CREATE INDEX c_custkey_brin_idx ON customer USING brin(c_custkey) with(pages_per_range=2);
  • GIN index

    Execute the following statement to create a GIN index on the l_comment column of the lineitem table. Only AnalyticDB for PostgreSQL 6.0 supports GIN indexes.

    CREATE INDEX lineitem_idx ON lineitem USING gin(to_tsvector('english', l_comment));
  • GIN index

    Execute the following statement to create a GIN index on the intarray column of the arrayt table. Only AnalyticDB for PostgreSQL 6.0 supports GIN indexes.

    CREATE INDEX arrayt_idx ON arrayt USING gin(intarray);
  • GiST index

    Execute the following statement to create a GiST index on the c_comment column of the customer table. Only AnalyticDB for PostgreSQL 6.0 supports GiST indexes.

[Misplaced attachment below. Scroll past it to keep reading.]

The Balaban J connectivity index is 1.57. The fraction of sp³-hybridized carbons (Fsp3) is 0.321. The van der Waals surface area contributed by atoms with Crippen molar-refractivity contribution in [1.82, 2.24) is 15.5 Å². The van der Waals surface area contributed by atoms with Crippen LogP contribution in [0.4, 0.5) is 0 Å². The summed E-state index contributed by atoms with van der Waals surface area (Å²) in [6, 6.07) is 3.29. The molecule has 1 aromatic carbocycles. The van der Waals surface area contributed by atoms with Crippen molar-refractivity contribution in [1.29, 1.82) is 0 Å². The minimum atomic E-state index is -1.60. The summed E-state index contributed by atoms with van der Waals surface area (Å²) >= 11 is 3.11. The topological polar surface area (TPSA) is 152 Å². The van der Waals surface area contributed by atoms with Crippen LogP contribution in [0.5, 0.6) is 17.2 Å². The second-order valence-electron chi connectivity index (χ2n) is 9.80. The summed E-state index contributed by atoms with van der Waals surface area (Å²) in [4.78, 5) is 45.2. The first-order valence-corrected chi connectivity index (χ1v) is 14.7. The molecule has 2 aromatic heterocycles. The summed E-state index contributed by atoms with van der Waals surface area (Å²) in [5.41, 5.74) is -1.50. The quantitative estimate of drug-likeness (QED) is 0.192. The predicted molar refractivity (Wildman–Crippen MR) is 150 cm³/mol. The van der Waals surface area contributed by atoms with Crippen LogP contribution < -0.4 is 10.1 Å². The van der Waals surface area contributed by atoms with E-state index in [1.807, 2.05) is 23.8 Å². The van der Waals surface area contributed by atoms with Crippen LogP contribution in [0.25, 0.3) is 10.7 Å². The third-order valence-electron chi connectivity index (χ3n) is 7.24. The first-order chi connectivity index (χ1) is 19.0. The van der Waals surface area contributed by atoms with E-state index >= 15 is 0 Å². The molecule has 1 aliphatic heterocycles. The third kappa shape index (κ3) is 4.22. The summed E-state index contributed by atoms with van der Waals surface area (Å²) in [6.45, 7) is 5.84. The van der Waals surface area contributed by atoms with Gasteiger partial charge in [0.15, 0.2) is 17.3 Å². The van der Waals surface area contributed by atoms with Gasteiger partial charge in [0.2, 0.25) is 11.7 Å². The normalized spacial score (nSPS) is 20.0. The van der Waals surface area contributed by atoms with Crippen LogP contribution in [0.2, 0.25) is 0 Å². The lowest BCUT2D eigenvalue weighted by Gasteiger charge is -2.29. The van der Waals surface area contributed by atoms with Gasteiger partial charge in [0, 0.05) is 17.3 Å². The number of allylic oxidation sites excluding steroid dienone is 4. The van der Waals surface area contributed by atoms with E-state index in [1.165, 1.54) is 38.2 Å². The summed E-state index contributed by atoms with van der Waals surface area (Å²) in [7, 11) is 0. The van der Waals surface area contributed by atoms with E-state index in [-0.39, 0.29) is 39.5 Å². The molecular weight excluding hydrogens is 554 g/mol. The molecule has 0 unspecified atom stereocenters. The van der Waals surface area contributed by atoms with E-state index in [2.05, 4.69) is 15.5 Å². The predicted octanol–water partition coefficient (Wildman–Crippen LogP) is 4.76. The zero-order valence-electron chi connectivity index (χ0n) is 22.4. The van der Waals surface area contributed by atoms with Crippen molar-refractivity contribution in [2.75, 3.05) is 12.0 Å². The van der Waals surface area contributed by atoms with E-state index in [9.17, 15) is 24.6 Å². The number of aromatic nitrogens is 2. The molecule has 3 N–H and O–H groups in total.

CREATE INDEX customer_idx ON customer USING gist(to_tsvector('english', c_comment));

Recreate an index

You can execute the REINDEX INDEX statement to recreate an index on a table. Examples:

  • Execute the following statement to recreate the my_index index:

    REINDEX INDEX my_index;
  • Execute the following statement to recreate all indexes on the my_table table:

    REINDEX TABLE my_table;

Delete an index

You can execute the DROP INDEX statement to delete an index from a table. For example, execute the following statement to delete the title_idx index:

DROP INDEX title_idx;
Note If you want to load a large amount of data to a table, we recommend that you delete all existing indexes on the data, load the data, and then recreate indexes on the table. This is faster than updating the indexes.

Collect indexed data

You can execute the VACUUM statement to collect indexed data. For example, you can execute the following statement to collect indexed data from the customer table:

VACUUM customer;
Note Indexed data collection is available only for BRIN indexes.

References

For more information about indexes, see the Pivotal Greenplum documentation.